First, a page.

A new UK study by Peugeot has found that plug-in vehicle drivers are travelling more miles per week on average compared with drivers of petrol and diesel vehicles.
The study of 1,800 UK drivers, with a proportionate mix of electric, hybrid, petrol and diesel car owners, found electric and plug-in hybrid owners cover on average 109 miles in their cars per week, compared to 88 miles per week for petrol and diesel owners.
Drivers of plug-in hybrid electric cars were found to make up the most miles in a week, covering on average 127 miles, while petrol vehicles travelled the least distance in a week, with an average mileage of 81 miles.
Fully electric vehicle owners were found to cover 91 miles per week, just shy of the 94 miles covered by diesel owners.
The research comes ahead of the expansion of London’s Ultra Low Emission Zone (ULEZ), which will see only fully electric vehicles being exempt from paying congestion charges from October 25.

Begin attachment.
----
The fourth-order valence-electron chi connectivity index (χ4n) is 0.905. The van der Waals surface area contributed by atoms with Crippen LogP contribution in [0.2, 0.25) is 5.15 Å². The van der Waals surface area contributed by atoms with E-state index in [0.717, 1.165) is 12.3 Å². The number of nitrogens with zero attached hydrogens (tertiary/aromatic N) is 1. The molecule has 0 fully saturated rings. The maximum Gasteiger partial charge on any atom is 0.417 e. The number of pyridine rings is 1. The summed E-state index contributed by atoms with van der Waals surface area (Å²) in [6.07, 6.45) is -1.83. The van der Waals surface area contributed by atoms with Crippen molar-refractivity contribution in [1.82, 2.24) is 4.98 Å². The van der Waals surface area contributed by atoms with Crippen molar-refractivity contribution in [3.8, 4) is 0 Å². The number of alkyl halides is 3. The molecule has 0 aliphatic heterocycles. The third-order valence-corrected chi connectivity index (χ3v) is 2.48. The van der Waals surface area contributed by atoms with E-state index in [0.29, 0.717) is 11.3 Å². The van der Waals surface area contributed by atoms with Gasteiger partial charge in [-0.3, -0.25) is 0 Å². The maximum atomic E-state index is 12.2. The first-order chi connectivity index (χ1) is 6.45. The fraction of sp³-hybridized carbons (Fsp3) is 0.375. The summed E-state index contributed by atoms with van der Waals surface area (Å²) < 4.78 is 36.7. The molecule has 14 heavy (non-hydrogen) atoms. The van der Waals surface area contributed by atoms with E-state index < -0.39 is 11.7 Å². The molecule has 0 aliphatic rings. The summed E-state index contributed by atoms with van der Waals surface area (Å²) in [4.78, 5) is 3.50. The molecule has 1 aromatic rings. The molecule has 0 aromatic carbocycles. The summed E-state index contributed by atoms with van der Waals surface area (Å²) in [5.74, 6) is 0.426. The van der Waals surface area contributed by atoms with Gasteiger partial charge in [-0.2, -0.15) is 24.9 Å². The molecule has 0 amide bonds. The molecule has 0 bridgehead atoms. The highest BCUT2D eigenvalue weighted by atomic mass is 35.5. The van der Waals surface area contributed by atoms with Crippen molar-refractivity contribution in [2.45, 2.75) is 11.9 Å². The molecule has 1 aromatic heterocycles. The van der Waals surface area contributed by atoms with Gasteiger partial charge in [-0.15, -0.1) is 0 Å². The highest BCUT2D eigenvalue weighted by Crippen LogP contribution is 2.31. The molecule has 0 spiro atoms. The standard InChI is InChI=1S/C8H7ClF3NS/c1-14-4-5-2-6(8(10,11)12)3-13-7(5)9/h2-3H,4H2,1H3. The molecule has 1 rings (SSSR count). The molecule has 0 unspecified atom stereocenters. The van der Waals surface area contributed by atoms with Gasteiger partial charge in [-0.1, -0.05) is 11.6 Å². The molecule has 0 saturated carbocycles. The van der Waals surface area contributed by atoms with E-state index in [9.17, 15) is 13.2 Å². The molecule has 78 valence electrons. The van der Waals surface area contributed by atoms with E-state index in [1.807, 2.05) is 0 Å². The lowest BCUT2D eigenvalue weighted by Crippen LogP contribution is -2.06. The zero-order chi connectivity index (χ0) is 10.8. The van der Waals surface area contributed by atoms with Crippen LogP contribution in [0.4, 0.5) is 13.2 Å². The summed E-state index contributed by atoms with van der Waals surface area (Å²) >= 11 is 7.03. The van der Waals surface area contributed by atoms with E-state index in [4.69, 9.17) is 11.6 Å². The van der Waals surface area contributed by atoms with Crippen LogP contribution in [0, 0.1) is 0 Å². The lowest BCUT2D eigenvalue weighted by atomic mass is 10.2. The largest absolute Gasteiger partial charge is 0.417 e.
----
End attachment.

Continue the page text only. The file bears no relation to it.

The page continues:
Less than a fifth (18%) of petrol and diesel drivers told Peugeot they drive more than 200 miles on average in a week, meaning most drivers could make the switch to electric vehicles (EV).
Range anxiety persists
Despite EV owners travelling further than petrol drivers, and covering nearly the same distance as diesel motorists, the research showed that range anxiety is still a major concern for internal combustion engine (ICE) drivers thinking of making the switch to fully electric cars.
Over one-third (36%) of ICE drivers say the range of electric vehicles is the biggest factor stopping them from making the switch, while EV cost (53%) and a lack of public charging infrastructure (43%) were other leading concerns.
Julie David, Peugeot UK managing director, said: “Our latest research busts the myth that EVs are only good for shorter trips.
“Fully electric cars cover more miles per week than petrol vehicles, and with the upcoming expansion to London’s ULEZ, driving an electric vehicle may become a practical option for even more drivers.
“It is also important to highlight that more drivers use their EVs to get to work and back, showing their real-world capability.”